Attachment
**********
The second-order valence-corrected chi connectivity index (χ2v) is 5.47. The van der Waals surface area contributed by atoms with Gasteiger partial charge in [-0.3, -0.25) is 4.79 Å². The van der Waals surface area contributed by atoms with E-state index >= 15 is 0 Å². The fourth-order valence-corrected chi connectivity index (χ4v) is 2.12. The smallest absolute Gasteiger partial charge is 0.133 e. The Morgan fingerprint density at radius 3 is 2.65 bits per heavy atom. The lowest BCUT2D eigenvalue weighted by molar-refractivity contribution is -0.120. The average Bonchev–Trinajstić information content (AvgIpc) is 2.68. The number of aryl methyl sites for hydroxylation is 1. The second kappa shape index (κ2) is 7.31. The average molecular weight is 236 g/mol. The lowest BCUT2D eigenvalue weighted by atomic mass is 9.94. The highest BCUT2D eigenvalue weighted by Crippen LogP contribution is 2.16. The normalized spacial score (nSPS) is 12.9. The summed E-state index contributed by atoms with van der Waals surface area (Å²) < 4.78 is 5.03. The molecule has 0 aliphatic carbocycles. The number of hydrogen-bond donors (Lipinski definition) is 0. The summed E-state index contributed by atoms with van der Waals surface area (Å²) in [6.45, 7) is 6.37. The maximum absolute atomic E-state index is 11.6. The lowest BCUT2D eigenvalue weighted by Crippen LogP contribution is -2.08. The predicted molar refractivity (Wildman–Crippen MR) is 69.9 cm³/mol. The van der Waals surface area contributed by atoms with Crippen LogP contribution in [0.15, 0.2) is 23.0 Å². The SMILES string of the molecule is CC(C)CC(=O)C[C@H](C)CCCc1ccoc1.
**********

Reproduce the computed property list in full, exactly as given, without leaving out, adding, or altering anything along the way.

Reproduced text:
The second-order valence-corrected chi connectivity index (χ2v) is 5.47. The van der Waals surface area contributed by atoms with Gasteiger partial charge in [-0.3, -0.25) is 4.79 Å². The van der Waals surface area contributed by atoms with E-state index >= 15 is 0 Å². The fourth-order valence-corrected chi connectivity index (χ4v) is 2.12. The smallest absolute Gasteiger partial charge is 0.133 e. The Morgan fingerprint density at radius 3 is 2.65 bits per heavy atom. The lowest BCUT2D eigenvalue weighted by molar-refractivity contribution is -0.120. The average Bonchev–Trinajstić information content (AvgIpc) is 2.68. The number of aryl methyl sites for hydroxylation is 1. The second kappa shape index (κ2) is 7.31. The average molecular weight is 236 g/mol. The lowest BCUT2D eigenvalue weighted by atomic mass is 9.94. The highest BCUT2D eigenvalue weighted by Crippen LogP contribution is 2.16. The normalized spacial score (nSPS) is 12.9. The summed E-state index contributed by atoms with van der Waals surface area (Å²) < 4.78 is 5.03. The molecule has 0 aliphatic carbocycles. The number of hydrogen-bond donors (Lipinski definition) is 0. The summed E-state index contributed by atoms with van der Waals surface area (Å²) in [6.45, 7) is 6.37. The maximum absolute atomic E-state index is 11.6. The lowest BCUT2D eigenvalue weighted by Crippen LogP contribution is -2.08. The predicted molar refractivity (Wildman–Crippen MR) is 69.9 cm³/mol. The van der Waals surface area contributed by atoms with Crippen LogP contribution in [0.15, 0.2) is 23.0 Å². The SMILES string of the molecule is CC(C)CC(=O)C[C@H](C)CCCc1ccoc1.